Analyst sees big future for nano

Nanotech will perform feats such as keeping Moore's Law alive, analyst says, though the nano label will fade away.

Martin LaMonica Former Staff writer, CNET News
Martin LaMonica is a senior writer covering green tech and cutting-edge technologies. He joined CNET in 2002 to cover enterprise IT and Web development and was previously executive editor of IT publication InfoWorld.
Martin LaMonica
2 min read
CAMBRIDGE, Mass.--Nanomaterials will result in stunning product breakthroughs and even keep Moore's Law alive for another 30 years, but the "nano" term will fade away within a decade, an analyst predicted Monday.

Matthew Nordan, president of nano-market researcher Lux Research, noted that nanotechnology is entering the mainstream and is already embedded in products ranging from insulation to pharmaceuticals.

Nanotechnology, a material science, is the manipulation of matter on a nanoscale. (A nanometer is a billionth of a meter. A human hair is about 80,000 nanometers wide.)

Nordan spoke at the company's Lux Executive Summit conference here, where he said that as nanomaterials become adopted by different industries, the "nano" label will fade away.

"In 10 years, or maybe five, if (you use) the term 'nanotechnology,' it will date you," he said. "Today's 'nano materials' are tomorrow's 'materials.'"

Nordan noted that the nanotechnology is leaving the phase of scientific discovery and entering commercialization.

As that happens, he said that companies using nanomaterials face new challenges and risks that do not relate to the basic science of developing products.

Specifically, he said there are risks relating to intellectual property and battles over similar patents. There are also "perceptual risks" over of the health implications of using nano materials, he said.

Nordan noted that in Europe, in particular, there has been an escalation in protests over the use of nanotechnology, similar to those aimed at genetically modified foods. A nanotechnology conference in France drew protesters last year, he said.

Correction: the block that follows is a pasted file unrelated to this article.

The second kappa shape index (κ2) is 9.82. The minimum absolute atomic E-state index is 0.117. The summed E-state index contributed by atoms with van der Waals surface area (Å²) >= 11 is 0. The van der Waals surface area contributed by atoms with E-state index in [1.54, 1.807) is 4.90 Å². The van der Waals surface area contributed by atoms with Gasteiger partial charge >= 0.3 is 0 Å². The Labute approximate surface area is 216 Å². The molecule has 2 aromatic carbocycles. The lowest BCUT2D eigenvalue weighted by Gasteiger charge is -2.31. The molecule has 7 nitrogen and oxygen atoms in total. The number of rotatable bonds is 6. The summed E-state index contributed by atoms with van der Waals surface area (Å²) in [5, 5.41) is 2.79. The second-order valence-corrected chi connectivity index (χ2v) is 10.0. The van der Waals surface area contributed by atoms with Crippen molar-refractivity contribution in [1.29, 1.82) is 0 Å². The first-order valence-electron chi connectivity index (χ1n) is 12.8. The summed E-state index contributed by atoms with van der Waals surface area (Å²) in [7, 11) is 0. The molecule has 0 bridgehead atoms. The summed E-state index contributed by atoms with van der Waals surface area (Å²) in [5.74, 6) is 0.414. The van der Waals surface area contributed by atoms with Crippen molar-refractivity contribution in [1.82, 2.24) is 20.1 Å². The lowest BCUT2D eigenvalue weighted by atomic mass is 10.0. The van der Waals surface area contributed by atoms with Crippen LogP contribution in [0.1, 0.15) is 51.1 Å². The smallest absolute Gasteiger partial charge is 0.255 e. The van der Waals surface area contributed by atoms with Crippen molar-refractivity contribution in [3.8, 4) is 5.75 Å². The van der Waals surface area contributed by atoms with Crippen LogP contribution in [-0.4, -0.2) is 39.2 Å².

The health and environmental impact of nanomaterials is still not clear; research in both the public and private sectors is under way.

Despite any such issues, Nordan is bullish on the effect that nanotechnology will have in the next two years.

He predicted that manufacturers' supply chains will become far more efficient because manufacturers will be able to purchase sophisticated finished products that once were assembled by suppliers.

For example, General Motors has started to buy a molded aluminum car part from Alcoa--a move that eliminates the participation of its existing parts suppliers.

Certain medical procedures and drugs will become vastly cheaper in the next two years as well, transforming some fatal diseases into more livable conditions, Nordan predicted. For example a process called "thermal ablation," which relies on nanotechnology, shows promise in cheaply eliminating tumors.

Electronics will also gain a windfall from nanotechnology, although it's unclear exactly how, Nordan said.

"Moore's Law will persist at a minimum for another 30 years," he said, referring to the famed observation that the number of transistors on a given chip will double every two years. "It's precisely because there are so many potential routes forward that one is likely to succeed."